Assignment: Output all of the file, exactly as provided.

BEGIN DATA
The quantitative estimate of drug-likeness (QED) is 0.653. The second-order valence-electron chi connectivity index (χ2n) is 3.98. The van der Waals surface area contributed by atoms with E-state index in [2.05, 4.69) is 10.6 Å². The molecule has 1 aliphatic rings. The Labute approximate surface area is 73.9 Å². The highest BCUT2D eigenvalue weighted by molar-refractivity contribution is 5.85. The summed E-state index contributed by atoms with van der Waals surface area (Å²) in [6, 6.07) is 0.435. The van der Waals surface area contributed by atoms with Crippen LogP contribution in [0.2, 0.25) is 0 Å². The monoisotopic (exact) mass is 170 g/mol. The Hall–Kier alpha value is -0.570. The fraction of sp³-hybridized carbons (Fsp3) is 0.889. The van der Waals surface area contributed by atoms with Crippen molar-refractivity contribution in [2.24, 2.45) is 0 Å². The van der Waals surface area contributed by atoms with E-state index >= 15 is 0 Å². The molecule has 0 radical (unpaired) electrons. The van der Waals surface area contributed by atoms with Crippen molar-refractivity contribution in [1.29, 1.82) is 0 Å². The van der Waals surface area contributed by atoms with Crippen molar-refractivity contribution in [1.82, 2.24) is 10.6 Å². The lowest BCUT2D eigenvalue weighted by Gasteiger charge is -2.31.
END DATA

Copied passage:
The quantitative estimate of drug-likeness (QED) is 0.653. The second-order valence-electron chi connectivity index (χ2n) is 3.98. The van der Waals surface area contributed by atoms with E-state index in [2.05, 4.69) is 10.6 Å². The molecule has 1 aliphatic rings. The Labute approximate surface area is 73.9 Å². The highest BCUT2D eigenvalue weighted by molar-refractivity contribution is 5.85. The summed E-state index contributed by atoms with van der Waals surface area (Å²) in [6, 6.07) is 0.435. The van der Waals surface area contributed by atoms with Crippen LogP contribution in [0.2, 0.25) is 0 Å². The monoisotopic (exact) mass is 170 g/mol. The Hall–Kier alpha value is -0.570. The fraction of sp³-hybridized carbons (Fsp3) is 0.889. The van der Waals surface area contributed by atoms with Crippen molar-refractivity contribution in [2.24, 2.45) is 0 Å². The van der Waals surface area contributed by atoms with E-state index >= 15 is 0 Å². The molecule has 0 radical (unpaired) electrons. The van der Waals surface area contributed by atoms with Crippen molar-refractivity contribution in [1.29, 1.82) is 0 Å². The van der Waals surface area contributed by atoms with Crippen molar-refractivity contribution in [1.82, 2.24) is 10.6 Å². The lowest BCUT2D eigenvalue weighted by Gasteiger charge is -2.31.